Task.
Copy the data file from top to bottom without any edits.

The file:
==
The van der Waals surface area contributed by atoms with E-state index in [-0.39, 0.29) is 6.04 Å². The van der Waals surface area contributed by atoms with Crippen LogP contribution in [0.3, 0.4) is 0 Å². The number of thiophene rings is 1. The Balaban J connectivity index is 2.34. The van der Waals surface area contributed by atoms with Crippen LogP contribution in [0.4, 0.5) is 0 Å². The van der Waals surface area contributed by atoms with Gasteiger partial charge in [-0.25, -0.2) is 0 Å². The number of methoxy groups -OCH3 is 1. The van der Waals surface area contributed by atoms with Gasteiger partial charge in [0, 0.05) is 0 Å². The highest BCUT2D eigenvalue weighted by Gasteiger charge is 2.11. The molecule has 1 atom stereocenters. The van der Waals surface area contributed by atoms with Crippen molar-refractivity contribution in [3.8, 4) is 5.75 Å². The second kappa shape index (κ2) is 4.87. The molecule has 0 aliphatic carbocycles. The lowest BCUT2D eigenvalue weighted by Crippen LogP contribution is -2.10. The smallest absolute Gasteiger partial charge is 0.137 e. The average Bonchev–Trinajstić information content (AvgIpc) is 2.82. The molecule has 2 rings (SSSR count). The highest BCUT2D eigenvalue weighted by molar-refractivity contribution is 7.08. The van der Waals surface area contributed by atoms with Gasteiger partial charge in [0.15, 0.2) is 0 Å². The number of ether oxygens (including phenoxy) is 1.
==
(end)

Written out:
The van der Waals surface area contributed by atoms with E-state index in [-0.39, 0.29) is 6.04 Å². The van der Waals surface area contributed by atoms with Crippen LogP contribution in [0.3, 0.4) is 0 Å². The number of thiophene rings is 1. The Balaban J connectivity index is 2.34. The van der Waals surface area contributed by atoms with Crippen LogP contribution in [0.4, 0.5) is 0 Å². The van der Waals surface area contributed by atoms with Gasteiger partial charge in [-0.25, -0.2) is 0 Å². The number of methoxy groups -OCH3 is 1. The van der Waals surface area contributed by atoms with Gasteiger partial charge in [0, 0.05) is 0 Å². The highest BCUT2D eigenvalue weighted by Gasteiger charge is 2.11. The molecule has 1 atom stereocenters. The van der Waals surface area contributed by atoms with Crippen molar-refractivity contribution in [3.8, 4) is 5.75 Å². The second kappa shape index (κ2) is 4.87. The molecule has 0 aliphatic carbocycles. The lowest BCUT2D eigenvalue weighted by Crippen LogP contribution is -2.10. The smallest absolute Gasteiger partial charge is 0.137 e. The average Bonchev–Trinajstić information content (AvgIpc) is 2.82. The molecule has 2 rings (SSSR count). The highest BCUT2D eigenvalue weighted by molar-refractivity contribution is 7.08. The van der Waals surface area contributed by atoms with Gasteiger partial charge in [0.15, 0.2) is 0 Å². The number of ether oxygens (including phenoxy) is 1.